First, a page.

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From the Stands: Big wins bring big expectations

From the Stands
Paul Osborne

It is amazing how your view of a hockey team changes with success.

Last week, the Guelph Storm pounded Kitchener 10-4, embarrassed Mississauga 8-0 and handed Belleville a 7-4 defeat.

The crowd was mumbling afterwards “they should have beaten the Bulls by more,” or “they shouldn’t let up against the weaker teams.”

A year ago fans would have been dancing in the aisles, but now they are quietly criticizing a three-game stretch where their team outscored the opponent 25-8.

Perhaps that is a sign the Guelph Storm is indeed a very good hockey team.

Keeping this finally honed machine rolling is tasked to coach Scott Walker and his assistants.

The team boasts the best record in the Ontario Hockey League and the second best record in all of Canada at 41-9-2-1. In their last 21 games they’ve gone 19-2.

But Erie hasn’t lost much either. They remain just a single point behind in that race for first overall in the Western Conference, which is so critical.

With Sault Ste. Marie well on their way to winning the Western Division, they will automatically finish second in the conference, meaning one of Erie or Guelph will finish third and could conceivably only get home advantage for the first round. Imagine finishing with the third best record in Canada and ending up third in your conference.

That’s how tight it is.

It’s also why it is so important to be ready for every game, no matter who the opponent might be.

“Sometimes you just assume you’re going to go out and score more than the other team and you just can’t play that way,” admitted Walker over the weekend. “You can’t just switch it on and off.”

When asked how he could keep the players focused against lesser teams he was candid.

“I have no idea,” he said with a laugh.  “It’s tough, I want to be as light as I can but I’m disappointed when they make mistakes but you don’t want to be hard on your team when you’re winning 5-0 but it’s a little about respecting the game and also your teammates. You take a bad penalty and now you’re putting your guys out there to block shots and injuries could happen so I’m still learning (as to how tough I should be on the guys).”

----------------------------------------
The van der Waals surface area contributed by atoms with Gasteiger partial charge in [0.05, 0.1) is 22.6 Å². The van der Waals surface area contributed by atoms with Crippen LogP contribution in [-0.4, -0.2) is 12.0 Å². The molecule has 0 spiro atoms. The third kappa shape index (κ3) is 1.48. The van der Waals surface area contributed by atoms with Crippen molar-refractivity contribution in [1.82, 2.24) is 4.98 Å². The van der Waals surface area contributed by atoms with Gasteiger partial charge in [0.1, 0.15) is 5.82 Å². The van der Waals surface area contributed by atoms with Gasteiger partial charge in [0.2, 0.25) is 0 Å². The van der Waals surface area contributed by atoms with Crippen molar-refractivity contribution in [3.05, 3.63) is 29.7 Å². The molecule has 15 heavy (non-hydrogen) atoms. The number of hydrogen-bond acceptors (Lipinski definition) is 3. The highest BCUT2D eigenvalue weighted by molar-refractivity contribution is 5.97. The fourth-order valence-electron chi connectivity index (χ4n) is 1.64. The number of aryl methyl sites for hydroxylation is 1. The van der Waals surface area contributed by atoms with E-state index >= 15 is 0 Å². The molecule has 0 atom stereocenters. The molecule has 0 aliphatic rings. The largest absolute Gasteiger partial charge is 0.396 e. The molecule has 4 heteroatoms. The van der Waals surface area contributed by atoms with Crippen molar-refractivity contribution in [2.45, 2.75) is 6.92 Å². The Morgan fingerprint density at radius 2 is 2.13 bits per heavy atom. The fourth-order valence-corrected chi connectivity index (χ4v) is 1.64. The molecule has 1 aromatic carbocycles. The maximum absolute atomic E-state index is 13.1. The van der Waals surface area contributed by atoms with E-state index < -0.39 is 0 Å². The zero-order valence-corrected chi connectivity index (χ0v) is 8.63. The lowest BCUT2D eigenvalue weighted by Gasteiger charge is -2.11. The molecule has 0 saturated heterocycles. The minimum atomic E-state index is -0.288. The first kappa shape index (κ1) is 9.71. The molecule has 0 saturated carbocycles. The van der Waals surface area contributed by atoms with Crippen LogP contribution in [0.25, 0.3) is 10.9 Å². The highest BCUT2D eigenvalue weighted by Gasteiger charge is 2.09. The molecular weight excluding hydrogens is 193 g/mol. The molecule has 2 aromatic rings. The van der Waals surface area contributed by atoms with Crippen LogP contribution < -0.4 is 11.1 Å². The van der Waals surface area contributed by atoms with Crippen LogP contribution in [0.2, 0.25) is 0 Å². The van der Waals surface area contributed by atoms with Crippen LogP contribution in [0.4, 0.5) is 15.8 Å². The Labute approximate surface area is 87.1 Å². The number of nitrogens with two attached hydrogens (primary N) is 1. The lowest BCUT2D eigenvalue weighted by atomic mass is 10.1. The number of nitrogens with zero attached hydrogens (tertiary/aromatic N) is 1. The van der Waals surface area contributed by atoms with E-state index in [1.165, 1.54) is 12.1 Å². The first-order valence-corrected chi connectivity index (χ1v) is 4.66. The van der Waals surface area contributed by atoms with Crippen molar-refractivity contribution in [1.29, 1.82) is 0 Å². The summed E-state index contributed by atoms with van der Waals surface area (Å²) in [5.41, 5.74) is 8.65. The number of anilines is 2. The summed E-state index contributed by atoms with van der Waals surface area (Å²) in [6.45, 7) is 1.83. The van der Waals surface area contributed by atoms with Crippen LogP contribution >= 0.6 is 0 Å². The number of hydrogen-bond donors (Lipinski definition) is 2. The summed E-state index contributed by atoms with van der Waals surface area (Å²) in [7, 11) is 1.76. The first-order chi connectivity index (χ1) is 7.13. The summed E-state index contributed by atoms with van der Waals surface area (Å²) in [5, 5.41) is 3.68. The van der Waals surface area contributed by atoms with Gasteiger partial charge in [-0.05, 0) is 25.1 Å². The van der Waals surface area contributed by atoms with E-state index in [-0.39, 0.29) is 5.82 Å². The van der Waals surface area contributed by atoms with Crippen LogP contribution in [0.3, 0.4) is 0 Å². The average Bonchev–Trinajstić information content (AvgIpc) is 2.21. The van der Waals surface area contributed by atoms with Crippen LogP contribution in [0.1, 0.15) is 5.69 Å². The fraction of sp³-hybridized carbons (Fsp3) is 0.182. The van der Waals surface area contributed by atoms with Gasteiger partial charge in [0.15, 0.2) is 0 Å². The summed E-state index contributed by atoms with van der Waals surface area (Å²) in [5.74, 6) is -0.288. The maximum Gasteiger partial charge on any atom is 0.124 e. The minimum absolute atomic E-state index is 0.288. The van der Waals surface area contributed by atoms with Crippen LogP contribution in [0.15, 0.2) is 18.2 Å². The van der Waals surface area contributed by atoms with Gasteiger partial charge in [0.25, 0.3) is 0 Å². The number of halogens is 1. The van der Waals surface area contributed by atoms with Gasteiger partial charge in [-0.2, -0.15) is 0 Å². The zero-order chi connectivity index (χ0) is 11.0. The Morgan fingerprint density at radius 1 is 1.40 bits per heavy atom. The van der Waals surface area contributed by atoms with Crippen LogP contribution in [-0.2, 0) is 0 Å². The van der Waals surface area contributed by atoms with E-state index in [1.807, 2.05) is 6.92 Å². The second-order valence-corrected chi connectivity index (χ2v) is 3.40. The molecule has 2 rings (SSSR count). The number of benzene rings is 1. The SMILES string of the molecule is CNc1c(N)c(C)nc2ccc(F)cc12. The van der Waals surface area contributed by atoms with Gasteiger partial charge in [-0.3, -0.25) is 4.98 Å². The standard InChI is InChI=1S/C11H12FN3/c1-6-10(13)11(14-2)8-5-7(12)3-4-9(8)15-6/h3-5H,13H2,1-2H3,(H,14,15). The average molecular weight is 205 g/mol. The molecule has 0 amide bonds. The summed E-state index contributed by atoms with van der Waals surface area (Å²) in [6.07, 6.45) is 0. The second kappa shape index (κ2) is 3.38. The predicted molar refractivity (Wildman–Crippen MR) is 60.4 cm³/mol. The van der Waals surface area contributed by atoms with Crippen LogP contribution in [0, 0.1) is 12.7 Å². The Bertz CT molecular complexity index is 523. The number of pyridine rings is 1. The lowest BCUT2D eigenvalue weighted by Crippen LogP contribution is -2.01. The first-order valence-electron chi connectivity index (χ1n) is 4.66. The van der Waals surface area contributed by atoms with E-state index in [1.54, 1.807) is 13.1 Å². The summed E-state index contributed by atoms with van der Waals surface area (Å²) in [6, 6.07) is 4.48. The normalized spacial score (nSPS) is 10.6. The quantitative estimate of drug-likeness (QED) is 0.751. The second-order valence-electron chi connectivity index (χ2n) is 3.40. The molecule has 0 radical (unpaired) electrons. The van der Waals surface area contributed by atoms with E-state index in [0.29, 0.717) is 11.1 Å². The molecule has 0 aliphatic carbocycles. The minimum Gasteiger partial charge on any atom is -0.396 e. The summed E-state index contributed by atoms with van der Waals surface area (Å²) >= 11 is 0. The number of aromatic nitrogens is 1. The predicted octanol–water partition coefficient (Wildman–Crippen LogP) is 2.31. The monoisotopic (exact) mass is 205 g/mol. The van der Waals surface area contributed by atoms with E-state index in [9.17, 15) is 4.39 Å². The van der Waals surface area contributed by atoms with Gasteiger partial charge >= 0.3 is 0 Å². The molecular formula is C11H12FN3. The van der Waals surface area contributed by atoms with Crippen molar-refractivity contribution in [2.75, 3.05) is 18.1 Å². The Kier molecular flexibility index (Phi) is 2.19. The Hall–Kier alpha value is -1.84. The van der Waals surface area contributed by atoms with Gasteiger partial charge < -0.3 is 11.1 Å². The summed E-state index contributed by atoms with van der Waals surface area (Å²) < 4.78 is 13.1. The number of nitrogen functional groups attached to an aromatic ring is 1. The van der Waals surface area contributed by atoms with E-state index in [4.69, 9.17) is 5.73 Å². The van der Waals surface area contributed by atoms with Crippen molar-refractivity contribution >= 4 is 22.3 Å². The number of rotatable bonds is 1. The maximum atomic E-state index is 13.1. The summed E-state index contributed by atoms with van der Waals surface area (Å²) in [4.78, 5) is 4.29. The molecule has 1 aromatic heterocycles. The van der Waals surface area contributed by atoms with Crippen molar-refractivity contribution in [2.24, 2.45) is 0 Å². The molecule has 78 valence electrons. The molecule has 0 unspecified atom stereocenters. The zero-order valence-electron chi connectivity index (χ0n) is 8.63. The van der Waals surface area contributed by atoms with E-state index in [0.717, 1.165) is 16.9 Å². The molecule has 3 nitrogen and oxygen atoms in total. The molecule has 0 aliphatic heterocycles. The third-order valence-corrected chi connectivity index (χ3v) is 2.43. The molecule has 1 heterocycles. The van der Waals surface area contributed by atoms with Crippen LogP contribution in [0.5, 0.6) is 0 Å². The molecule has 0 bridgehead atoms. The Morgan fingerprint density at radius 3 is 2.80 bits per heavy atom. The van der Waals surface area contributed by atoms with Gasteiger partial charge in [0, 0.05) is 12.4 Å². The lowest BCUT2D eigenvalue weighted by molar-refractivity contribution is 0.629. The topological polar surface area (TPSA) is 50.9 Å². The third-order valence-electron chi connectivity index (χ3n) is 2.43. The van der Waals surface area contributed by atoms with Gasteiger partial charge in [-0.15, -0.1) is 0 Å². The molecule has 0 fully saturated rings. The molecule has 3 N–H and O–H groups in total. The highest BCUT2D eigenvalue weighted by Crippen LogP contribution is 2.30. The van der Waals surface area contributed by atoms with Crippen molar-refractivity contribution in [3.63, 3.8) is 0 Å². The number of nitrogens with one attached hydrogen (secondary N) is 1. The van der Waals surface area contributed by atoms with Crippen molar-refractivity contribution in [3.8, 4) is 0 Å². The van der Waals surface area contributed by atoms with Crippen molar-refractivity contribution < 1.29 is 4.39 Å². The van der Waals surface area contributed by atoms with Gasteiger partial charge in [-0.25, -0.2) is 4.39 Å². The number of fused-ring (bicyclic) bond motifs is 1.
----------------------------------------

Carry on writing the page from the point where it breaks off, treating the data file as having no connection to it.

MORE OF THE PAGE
Captain Matt Finn, who had heck of a week with 10 points in three games, admits that staying focused against weaker teams can be a challenge.

“It’s tough,” he said. “But you still have to play the game and sometimes you can embarrass a team if you play the game (hard) but you can embarrass them to if you screw around. We’re a hard working team in practice and if it was a 2-0 game against Mississauga and a 2-1 game against Kitchener you’re kind of sitting back and saying we’re just getting by on those teams. I think those bigger games against Erie, London, Sault Ste. Marie and Saginaw you’ve got to flip the switch and know who you’re opponent is and what they’re going to do and you’ve got to up your game.”

It always makes me nervous to have a team that thinks they can “flip a switch” and play better. That is harder to do within a game but this club has showed they can play better when they need to against the top clubs.

They’ll have to prove that again this weekend when they hit the road for games in Sault Ste. Marie and Saginaw Friday and Saturday respectively, before coming home to face Plymouth Monday for a 2 p.m. matinee on Family Day.

From the Land of Oz . . . Storm Captain Matt Finn was the first star in the win over Mississauga and the second star in the victory over Belleville. With 10 points in three games, you have to figure he has a great chance of being named the OHL defenceman of the week. The Toronto Maple Leafs draft pick now has 52 points (13 goals) in 51 games, making him the second highest scoring defenceman in the OHL . . . Rookie Matt Mancina had the shutout for the Storm in the win over Mississauga, giving him three on the season . . . Robby Fabbri had four goals and five assists in three games last week, giving him 34 goals on the season. With 15 games to play, he is well within striking distance of Dustin Brown’s 41 goals that he scored as a 17-year-old . . .  The Storm’s 25 goals in three games last week gave them 260 on the season in 53 games. That’s the most goals in not only the OHL, but the entire Canadian Hockey League. Their goals-per-game average is just a shade under five, as it currently sits at 4.9. The second highest scoring team in the CHL is Portland, with 254 goals in 55 games, for a 4.6 average per game.

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